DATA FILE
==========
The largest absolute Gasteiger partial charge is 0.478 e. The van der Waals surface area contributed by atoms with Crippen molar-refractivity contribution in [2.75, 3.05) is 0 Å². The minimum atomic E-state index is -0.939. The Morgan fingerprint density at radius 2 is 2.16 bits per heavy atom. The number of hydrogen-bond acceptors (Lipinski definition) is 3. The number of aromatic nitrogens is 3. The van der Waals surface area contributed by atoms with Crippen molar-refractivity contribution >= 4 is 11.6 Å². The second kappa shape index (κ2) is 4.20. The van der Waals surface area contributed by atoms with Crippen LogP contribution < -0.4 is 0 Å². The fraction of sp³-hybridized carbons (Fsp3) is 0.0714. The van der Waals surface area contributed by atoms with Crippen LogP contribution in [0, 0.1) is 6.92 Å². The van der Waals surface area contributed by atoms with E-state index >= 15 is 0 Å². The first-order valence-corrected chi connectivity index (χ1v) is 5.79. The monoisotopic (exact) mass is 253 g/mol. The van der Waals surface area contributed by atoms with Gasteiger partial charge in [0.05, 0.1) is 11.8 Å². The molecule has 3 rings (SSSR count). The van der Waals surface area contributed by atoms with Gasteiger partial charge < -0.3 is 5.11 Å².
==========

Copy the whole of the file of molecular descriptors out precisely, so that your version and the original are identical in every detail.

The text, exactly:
The largest absolute Gasteiger partial charge is 0.478 e. The van der Waals surface area contributed by atoms with Crippen molar-refractivity contribution in [2.75, 3.05) is 0 Å². The minimum atomic E-state index is -0.939. The Morgan fingerprint density at radius 2 is 2.16 bits per heavy atom. The number of hydrogen-bond acceptors (Lipinski definition) is 3. The number of aromatic nitrogens is 3. The van der Waals surface area contributed by atoms with Crippen molar-refractivity contribution >= 4 is 11.6 Å². The second kappa shape index (κ2) is 4.20. The van der Waals surface area contributed by atoms with Crippen LogP contribution < -0.4 is 0 Å². The fraction of sp³-hybridized carbons (Fsp3) is 0.0714. The van der Waals surface area contributed by atoms with Crippen LogP contribution in [0, 0.1) is 6.92 Å². The van der Waals surface area contributed by atoms with E-state index >= 15 is 0 Å². The first-order valence-corrected chi connectivity index (χ1v) is 5.79. The monoisotopic (exact) mass is 253 g/mol. The van der Waals surface area contributed by atoms with Gasteiger partial charge in [0.05, 0.1) is 11.8 Å². The molecule has 3 rings (SSSR count). The van der Waals surface area contributed by atoms with Gasteiger partial charge < -0.3 is 5.11 Å².